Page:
“We are going to fulfil our moral and legal obligation to house everyone that enters New York City,” Mayor Eric Adams said on “PIX on Politics,” a production of NewsNation’s New York affiliate, WPIX.
In 1981, the city settled a lawsuit that had reached the state’s supreme court by decreeing that the city must provide beds to handle every man who needed one. It was later expanded to include women and children.
That promise has been tested over the last 41 years — including now. Adams says 11 emergency shelters have been opened to absorb the demand.
At the Conservative Political Action Conference, Texas Gov. Greg Abbott announced to a cheering crowd that more buses were on their way to New York and Washington, D.C.
The Texas governor argues the two metropolises, among America’s largest, are dealing with a fraction of what small Texas towns along the border face daily.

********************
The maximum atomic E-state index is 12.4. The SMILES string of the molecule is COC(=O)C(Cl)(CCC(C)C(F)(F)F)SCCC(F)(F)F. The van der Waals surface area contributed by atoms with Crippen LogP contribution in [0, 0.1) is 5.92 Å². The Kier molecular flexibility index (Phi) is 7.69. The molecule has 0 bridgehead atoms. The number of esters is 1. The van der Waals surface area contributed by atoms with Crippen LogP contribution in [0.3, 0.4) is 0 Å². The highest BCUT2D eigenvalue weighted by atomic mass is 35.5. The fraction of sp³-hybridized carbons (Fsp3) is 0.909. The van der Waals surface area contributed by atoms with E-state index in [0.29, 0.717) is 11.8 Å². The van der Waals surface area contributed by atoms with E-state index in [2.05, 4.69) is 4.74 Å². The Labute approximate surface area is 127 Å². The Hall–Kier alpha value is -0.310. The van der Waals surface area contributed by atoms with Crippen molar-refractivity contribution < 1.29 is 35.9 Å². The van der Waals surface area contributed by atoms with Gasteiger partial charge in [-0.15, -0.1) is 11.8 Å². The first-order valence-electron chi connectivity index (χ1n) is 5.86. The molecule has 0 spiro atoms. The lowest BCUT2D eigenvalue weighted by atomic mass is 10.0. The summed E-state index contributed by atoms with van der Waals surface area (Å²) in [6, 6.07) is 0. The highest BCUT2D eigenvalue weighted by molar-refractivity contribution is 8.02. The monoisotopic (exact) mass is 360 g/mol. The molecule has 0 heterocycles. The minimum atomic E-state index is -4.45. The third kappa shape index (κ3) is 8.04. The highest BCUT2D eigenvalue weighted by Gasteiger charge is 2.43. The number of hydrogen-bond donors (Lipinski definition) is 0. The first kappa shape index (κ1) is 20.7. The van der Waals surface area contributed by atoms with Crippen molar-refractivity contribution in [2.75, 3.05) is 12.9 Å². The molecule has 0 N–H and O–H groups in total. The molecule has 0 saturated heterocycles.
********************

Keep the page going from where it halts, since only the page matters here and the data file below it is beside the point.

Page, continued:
“Why has he targeted New York City? We have done nothing to Texas,” Adams said. He called the program “just wrong.”
Washington Mayor Muriel Bowser has also decried the bussing program. She asked for the National Guard’s help to manage the influx, but the Pentagon rejected her request.
Abbott has implored the Biden administration to give Customs and Border Patrol more resources to manage the influx of migrants. He’s also asked for America to turn away more people at the border.
Adams has floated the possibility of retaliating by bringing New Yorkers to Texas and organizing grassroots efforts against Abbott’s reelection campaign. He’s facing former U.S. Rep. Beto O’Rourke in November.
In his appearance on WPIX, Adams reiterated his support for something like that but offered no specifics.
“We are contemplating whatever we can do to get this type of governor out of office,” Adams said.